Welles gives rock n’ soul performance at Cornerstone

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As Welles asked the crowd, “You guys like rock n’ roll?” the tone was set for the all-American rock artist’s performance at Cornerstone in Berkeley on March 7. Since 2012, the music created by Welles has proven that some artists haven’t lost their touch on what has kept traditional, grungy rock music around for so long.

Welles, previously performing as Jeh Sea Wells, is fronted by the Ozark, Arkansas, native Jesse Wells. With a Cobain-esque voice and all-humble stage presence, Welles has organic sounds that center on pure old-soul angst and artistry.

Starting the show with the song “Codeine,” off of the 2018 album Red Trees and White Trashes, this performance was full of commanding guitar solos reflective of a ‘70s psych-rock style. A post-Nirvana lullaby, Wells’ calculated rasp directed the tune through powerfully sustained belts.

Maintaining the groovy rock sounds was the song “Seasons,” which Wells said was “about the times of the year.” This tune held dynamic instrumental sections that lent to the band’s ability to mesh sounds together well. The song’s driving force was held in the guitar, the power complemented by the careful strain in Wells’ voice.

Welles continued to flex its ability to chameleon-perform all rock styles in its energy abounding, new wave cover of “Lovesong” by The Cure. This goth-goes-grunge style was a faster-paced version of the original, filled with explosive vocals and heavier drums.

Considering Welles is a smaller band, its repertoire was stretched for the set. “We’re trying some new shit out because when you headline, you have to play more songs,” Wells said.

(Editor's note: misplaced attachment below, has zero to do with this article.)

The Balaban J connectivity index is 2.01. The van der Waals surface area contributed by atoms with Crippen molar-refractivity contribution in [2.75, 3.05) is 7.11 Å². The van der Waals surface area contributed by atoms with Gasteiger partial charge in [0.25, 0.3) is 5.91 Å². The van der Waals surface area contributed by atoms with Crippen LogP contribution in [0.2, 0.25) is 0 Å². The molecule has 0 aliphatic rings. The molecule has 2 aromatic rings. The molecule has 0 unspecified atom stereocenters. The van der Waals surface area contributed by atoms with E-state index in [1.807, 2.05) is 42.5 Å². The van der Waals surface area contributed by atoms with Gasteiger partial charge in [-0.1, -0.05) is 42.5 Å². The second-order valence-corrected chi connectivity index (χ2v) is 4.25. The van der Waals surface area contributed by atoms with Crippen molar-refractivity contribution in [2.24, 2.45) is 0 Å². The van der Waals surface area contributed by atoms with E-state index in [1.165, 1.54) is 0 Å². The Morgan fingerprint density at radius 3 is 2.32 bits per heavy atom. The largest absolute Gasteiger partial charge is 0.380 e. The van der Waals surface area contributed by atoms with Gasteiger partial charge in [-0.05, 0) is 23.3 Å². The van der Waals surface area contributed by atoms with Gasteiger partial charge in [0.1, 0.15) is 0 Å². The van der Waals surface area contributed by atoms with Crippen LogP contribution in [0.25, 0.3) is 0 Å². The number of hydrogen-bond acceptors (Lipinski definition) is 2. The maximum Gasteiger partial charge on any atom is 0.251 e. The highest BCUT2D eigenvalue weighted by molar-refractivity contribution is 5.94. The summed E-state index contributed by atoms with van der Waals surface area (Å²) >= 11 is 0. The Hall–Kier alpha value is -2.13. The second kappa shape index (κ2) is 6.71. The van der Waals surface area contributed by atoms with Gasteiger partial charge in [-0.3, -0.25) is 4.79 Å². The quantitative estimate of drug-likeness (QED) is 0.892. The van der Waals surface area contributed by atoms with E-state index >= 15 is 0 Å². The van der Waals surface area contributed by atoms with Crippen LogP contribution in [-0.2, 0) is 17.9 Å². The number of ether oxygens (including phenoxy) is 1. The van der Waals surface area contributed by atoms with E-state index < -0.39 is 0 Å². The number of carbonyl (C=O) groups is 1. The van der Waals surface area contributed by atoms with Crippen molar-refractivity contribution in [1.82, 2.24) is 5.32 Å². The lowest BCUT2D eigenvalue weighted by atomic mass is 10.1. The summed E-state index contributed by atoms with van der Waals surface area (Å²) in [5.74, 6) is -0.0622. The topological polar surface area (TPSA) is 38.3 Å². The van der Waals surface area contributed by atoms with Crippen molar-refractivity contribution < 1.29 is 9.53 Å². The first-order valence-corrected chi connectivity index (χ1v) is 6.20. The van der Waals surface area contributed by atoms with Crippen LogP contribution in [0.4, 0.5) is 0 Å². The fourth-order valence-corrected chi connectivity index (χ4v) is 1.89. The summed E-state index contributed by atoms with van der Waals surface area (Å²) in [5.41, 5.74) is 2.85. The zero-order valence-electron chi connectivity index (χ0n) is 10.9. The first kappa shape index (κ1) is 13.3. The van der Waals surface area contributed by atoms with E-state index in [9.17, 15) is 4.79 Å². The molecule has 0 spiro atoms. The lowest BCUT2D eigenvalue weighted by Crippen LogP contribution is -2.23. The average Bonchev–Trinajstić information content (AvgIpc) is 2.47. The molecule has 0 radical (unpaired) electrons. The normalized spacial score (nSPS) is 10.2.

Although there were very few technical difficulties during the set, the most important lesson of the day was definitely learned: Musicians are human, too. When instruments needed to be tuned and adjusted, Wells filled the quiet space with flannel-shirt comedy and various quips. The story, “When I was a kid, I had a dirt bike — until my dad washed it,” added new meaning to the “dad joke.”

In order to stretch the set, the band previewed some new songs. With the new track “My Kind Of Boy,” Welles played to the easy-listening, rock n’ soul side of the audience. The tender dynamics mixed with the grimy edge made the song the kind that can be called a classic before it’s even released.

“Seventeen” made anyone listening bittersweetly nostalgic for the tributes of their late-teen years. A disco ball set the mood for a dramatic performance, circles of light spinning as Wells’ vocals bounced with a powerful vibrato. Wild cheers expectedly spurred from the crowd as this is one of Welles’ more popular songs.

Wells led into the next song, “Crystals,” with some background: “So I’ve been getting into crystals lately. They might just be see-through rocks. They might be fuckin’ magic. I don’t know.” A deeper focus on the bass lines showed the melody as organic, matching the instrumentalists’ flowy grunge rock hair.

“Life Like Mine,” somewhat of an anthem for the band, was performed at the cusp of a pop Americana harmony. Sounding like it should be played through the speakers of a convertible driving through a bohemian landscape, the song was met with a head-bopping, swayful audience energy.

The crowd was smaller than the usual show at Cornerstone, but the enthusiasm of the audience filled the space just as much as a sold-out concert would have. Welles gave a laid-back, musically solid performance ultimately worthy of a packed venue.

After the band walked off stage, it was met with roaring applause from the intimately sized crowd. The cheering spurred Welles back onstage for a performance of “Poor Born” by the band Dead Moon. The Oregon garage-punk song was given a nice southern-rock twist, a solid energy to end the night with.

Welles is currently finishing up its winter tour and will be ending at the April SandJam festival in Florida and the BottleRock festival in Napa this May. Festivals may be big on highlighting the big-name headliners to draw crowds, but smaller artists such as Welles are what keep the music scene grounded.

Skylar De Paul covers music. Contact her at [email protected]. Tweet her at @skylardepaul.